March 2008

Don’t be afraid to admit your past shortcomings and explain how you turned things around.

March 31, 2008

Sometimes, the best story you have to tell a scholarship committee will involve explaining some of the worst or most embarrassing moments from your past. Maybe you hurt or insulted someone close to you. Maybe you had an addiction or even went to jail (actually, If you’re still hurting your loved ones, addicted to drugs or […]

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Do not, under any circumstances, have your parents write essays, letters, or anything else, on your behalf.

March 26, 2008

Over the last few years, the media has been telling us that America is a society where, to be blunt, kids are a lot slower to become independent than they used to be. Apparently it’s no big deal to graduate from college and move right back in with your parents for a few more years, […]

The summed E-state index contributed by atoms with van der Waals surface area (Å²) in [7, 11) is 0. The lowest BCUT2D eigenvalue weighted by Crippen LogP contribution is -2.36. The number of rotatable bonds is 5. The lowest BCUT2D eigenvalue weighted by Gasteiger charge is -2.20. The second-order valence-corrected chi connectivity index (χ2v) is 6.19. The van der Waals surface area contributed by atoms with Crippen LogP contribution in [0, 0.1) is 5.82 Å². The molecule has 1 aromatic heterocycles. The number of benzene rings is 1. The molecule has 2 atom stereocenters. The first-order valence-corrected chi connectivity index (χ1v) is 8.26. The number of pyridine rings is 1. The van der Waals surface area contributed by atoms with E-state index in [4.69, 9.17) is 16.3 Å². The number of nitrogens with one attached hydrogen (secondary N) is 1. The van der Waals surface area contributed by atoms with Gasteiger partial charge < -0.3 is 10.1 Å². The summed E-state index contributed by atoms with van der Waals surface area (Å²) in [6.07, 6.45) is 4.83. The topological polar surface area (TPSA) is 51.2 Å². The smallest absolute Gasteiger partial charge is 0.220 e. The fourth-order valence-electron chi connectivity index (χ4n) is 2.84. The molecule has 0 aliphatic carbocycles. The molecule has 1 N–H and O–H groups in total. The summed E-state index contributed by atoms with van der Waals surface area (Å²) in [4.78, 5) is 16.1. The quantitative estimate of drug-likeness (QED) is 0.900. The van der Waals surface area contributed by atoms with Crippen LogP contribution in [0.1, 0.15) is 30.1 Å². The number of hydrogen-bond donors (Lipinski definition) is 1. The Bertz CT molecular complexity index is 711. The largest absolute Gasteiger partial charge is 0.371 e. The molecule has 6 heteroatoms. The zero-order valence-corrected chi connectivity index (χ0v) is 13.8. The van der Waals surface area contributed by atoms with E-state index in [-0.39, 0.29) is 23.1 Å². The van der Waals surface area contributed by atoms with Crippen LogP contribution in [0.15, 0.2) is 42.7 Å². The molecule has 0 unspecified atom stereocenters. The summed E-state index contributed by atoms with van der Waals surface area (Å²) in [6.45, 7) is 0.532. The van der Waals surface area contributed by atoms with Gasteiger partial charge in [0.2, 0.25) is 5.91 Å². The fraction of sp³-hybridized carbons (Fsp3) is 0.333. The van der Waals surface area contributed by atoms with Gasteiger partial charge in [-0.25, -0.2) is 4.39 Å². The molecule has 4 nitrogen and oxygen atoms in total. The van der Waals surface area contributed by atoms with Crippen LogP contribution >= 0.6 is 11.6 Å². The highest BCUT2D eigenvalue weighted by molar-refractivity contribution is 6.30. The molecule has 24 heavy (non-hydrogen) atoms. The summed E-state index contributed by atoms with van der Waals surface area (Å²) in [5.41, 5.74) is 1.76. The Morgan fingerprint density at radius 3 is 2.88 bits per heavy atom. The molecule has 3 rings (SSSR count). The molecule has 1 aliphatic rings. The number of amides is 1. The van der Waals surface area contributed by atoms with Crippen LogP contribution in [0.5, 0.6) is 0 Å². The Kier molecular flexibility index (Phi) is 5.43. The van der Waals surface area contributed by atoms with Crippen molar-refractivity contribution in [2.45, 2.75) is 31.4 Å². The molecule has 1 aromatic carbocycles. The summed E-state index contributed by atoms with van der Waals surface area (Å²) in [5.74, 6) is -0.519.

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Do not send your essay with postage due.

March 26, 2008

There are many ways to make a bad first impression, but I can’t think of a worse one than making the committee pay money for the privilege of reading your essay. Don’t send your application with postage due. When in doubt, add an extra stamp or two. I hate wasting stamps as much as the […]

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Do not print your essay in all boldfaced type.

March 26, 2008

Yes, this actually happens, and more than you’d expect. We suspect the writer begins bolding certain passages here and there, and then before long, decides to shoot the moon and bold the whole thing. Don’t do it. Boldfaced text here and there adds emphasis to certain words, setting them apart from the rest, but that’s […]

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Spell everything correctly.

March 26, 2008

Seriously. No excuses and no exceptions – everything. Here’s a little yarn about why it’s important to spell things correctly. My company once managed a very large online events calendar for a major news website in one of the largest cities in the U.S. It was a very important job, but it didn’t require a […]